Luther writes that Onan polluted himself with a most disgraceful sin instead of raising up offspring for his brother (LW 7:21). How is it that Luther could call Onan’s sin worse than homosexuality? It is because both Onan and homosexuals share the common desire for sexual pleasure without the blessing of parenthood that God has attached to it. Sexual intimacy is integral to a godly marriage. Procreation is not to be divorced from intercourse. Thus, willful frustration of God’s plans to bless a marriage with children violates the core of a godly marriage. God gives the marriage gifts, sexual intimacy and children, as a two-in-one package. Even the CTCR admits: “Once the nature of the union of husband and wife is made a question from that of the relationship of parents and children, then separatethe essence of marriage can be significantly obscured” (Christians and Procreative Choices: How do God’s Chosen Choose?).
For those who require a “negative” example in opposition to birth control, the Onan incident is the clearest Word from our Lord that He disapproves of avoiding parenthood while embracing sexual pleasure. No, not one of the Ten Commandments reads “Thou shalt not use birth control,” but one of them does say something about having no other gods.
1 Another negative example would be that of 1 Sam. 1:6-11 where barren Hannah is considered cursed. Scripture always considers it a blessing to have many children, but being barren is never a good thing.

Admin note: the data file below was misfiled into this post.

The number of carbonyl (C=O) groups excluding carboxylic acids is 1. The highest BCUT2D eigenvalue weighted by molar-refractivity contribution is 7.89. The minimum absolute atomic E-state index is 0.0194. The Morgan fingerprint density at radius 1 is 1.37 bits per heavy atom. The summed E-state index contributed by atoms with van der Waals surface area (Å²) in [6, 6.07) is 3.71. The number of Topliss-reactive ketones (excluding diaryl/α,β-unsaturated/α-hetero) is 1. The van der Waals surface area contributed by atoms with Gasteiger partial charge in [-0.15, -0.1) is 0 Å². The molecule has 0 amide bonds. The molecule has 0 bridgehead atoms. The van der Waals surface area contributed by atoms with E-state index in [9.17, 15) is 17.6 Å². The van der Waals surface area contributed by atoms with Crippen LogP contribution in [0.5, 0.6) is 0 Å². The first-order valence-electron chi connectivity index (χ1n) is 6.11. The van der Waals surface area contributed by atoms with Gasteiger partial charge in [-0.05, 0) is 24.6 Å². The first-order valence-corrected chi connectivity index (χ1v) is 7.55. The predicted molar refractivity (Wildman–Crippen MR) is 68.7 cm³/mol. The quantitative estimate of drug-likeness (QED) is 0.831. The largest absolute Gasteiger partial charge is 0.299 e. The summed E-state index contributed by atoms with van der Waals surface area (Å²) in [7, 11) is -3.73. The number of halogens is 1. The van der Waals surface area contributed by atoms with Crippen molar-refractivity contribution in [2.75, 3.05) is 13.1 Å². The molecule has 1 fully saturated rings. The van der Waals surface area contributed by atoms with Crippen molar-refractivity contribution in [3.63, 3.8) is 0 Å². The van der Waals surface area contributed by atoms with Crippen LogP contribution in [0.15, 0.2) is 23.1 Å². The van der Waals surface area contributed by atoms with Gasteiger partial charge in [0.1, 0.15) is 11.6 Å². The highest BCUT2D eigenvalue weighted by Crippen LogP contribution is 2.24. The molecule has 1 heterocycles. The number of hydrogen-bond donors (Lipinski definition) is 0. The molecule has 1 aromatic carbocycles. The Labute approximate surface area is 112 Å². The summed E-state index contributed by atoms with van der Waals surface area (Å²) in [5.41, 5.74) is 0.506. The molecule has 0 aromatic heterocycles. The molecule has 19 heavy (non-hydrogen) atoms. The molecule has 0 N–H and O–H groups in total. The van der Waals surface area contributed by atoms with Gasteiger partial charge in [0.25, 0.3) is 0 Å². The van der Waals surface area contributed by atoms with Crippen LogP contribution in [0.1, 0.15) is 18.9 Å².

2 It is not merely the intent, but also the action, that is singled out by the Hebrew text.
The Nose Knows… at least it used to.
Perhaps you've heard this before... According to the book Taking Sex Differences Seriously (a very well researched book, albeit from an evolutionary perspective), "Research indicates that the birth control pill may interfere with a deep, unconscious mechanism involving the sense of smell by which women have ensured that the partners they choose can help them produce healthy offspring... women... regularly prefer the smell of men whose immune system is unlike theirs in terms of key proteins that detect and attack invaders... Moreover, a woman's sense of smell is most keen around the time that she ovulates and is most fertile.
The birth control pill changes all this. Women on the Pill do not have a heightened sense of smell at any part of their cycle. And as science writer Deborah Blum explains... when on the Pill, women have smell preferences that are "reversed... almost completely." Women taking oral contraceptives prefer the smell of men with immune systems similar to theirs.
Scientists are beginning to wonder if the birth control pill has led to a whole generation of marriages that have had more difficulty producing offspring, or that have produced more vulnerable offspring..." (109-110)